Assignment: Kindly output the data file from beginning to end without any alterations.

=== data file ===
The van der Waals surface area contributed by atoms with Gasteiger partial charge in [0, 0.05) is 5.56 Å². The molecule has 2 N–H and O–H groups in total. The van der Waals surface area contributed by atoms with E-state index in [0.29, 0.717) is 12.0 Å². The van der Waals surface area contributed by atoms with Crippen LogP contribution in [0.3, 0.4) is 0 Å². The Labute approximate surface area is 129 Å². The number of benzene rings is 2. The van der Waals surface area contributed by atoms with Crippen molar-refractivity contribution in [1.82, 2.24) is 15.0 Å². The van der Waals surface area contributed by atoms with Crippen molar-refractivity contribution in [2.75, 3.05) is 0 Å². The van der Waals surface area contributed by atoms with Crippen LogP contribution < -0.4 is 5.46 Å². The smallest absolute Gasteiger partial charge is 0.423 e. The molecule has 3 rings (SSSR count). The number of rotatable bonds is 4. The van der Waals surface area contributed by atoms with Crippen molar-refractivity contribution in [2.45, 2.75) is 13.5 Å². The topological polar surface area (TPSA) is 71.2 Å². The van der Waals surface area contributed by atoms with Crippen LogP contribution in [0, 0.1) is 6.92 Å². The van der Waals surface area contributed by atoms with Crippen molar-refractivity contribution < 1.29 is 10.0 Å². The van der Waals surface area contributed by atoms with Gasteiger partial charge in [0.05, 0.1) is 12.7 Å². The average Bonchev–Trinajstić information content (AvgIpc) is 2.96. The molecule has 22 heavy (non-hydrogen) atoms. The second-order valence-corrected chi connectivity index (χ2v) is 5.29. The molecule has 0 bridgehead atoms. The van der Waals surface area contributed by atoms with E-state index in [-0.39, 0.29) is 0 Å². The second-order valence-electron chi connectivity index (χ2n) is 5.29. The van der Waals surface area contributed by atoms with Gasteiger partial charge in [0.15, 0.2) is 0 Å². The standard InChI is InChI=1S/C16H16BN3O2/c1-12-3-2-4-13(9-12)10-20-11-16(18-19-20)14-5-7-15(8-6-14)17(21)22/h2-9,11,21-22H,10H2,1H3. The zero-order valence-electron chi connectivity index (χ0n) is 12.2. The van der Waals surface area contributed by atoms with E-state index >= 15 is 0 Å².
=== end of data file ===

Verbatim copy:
The van der Waals surface area contributed by atoms with Gasteiger partial charge in [0, 0.05) is 5.56 Å². The molecule has 2 N–H and O–H groups in total. The van der Waals surface area contributed by atoms with E-state index in [0.29, 0.717) is 12.0 Å². The van der Waals surface area contributed by atoms with Crippen LogP contribution in [0.3, 0.4) is 0 Å². The Labute approximate surface area is 129 Å². The number of benzene rings is 2. The van der Waals surface area contributed by atoms with Crippen molar-refractivity contribution in [1.82, 2.24) is 15.0 Å². The van der Waals surface area contributed by atoms with Crippen molar-refractivity contribution in [2.75, 3.05) is 0 Å². The van der Waals surface area contributed by atoms with Crippen LogP contribution < -0.4 is 5.46 Å². The smallest absolute Gasteiger partial charge is 0.423 e. The molecule has 3 rings (SSSR count). The number of rotatable bonds is 4. The van der Waals surface area contributed by atoms with Crippen molar-refractivity contribution in [2.45, 2.75) is 13.5 Å². The topological polar surface area (TPSA) is 71.2 Å². The van der Waals surface area contributed by atoms with Crippen LogP contribution in [0, 0.1) is 6.92 Å². The van der Waals surface area contributed by atoms with Crippen molar-refractivity contribution < 1.29 is 10.0 Å². The van der Waals surface area contributed by atoms with Gasteiger partial charge in [0.05, 0.1) is 12.7 Å². The average Bonchev–Trinajstić information content (AvgIpc) is 2.96. The molecule has 22 heavy (non-hydrogen) atoms. The second-order valence-corrected chi connectivity index (χ2v) is 5.29. The molecule has 0 bridgehead atoms. The van der Waals surface area contributed by atoms with E-state index in [-0.39, 0.29) is 0 Å². The second-order valence-electron chi connectivity index (χ2n) is 5.29. The van der Waals surface area contributed by atoms with Gasteiger partial charge in [0.15, 0.2) is 0 Å². The standard InChI is InChI=1S/C16H16BN3O2/c1-12-3-2-4-13(9-12)10-20-11-16(18-19-20)14-5-7-15(8-6-14)17(21)22/h2-9,11,21-22H,10H2,1H3. The zero-order valence-electron chi connectivity index (χ0n) is 12.2. The van der Waals surface area contributed by atoms with E-state index >= 15 is 0 Å².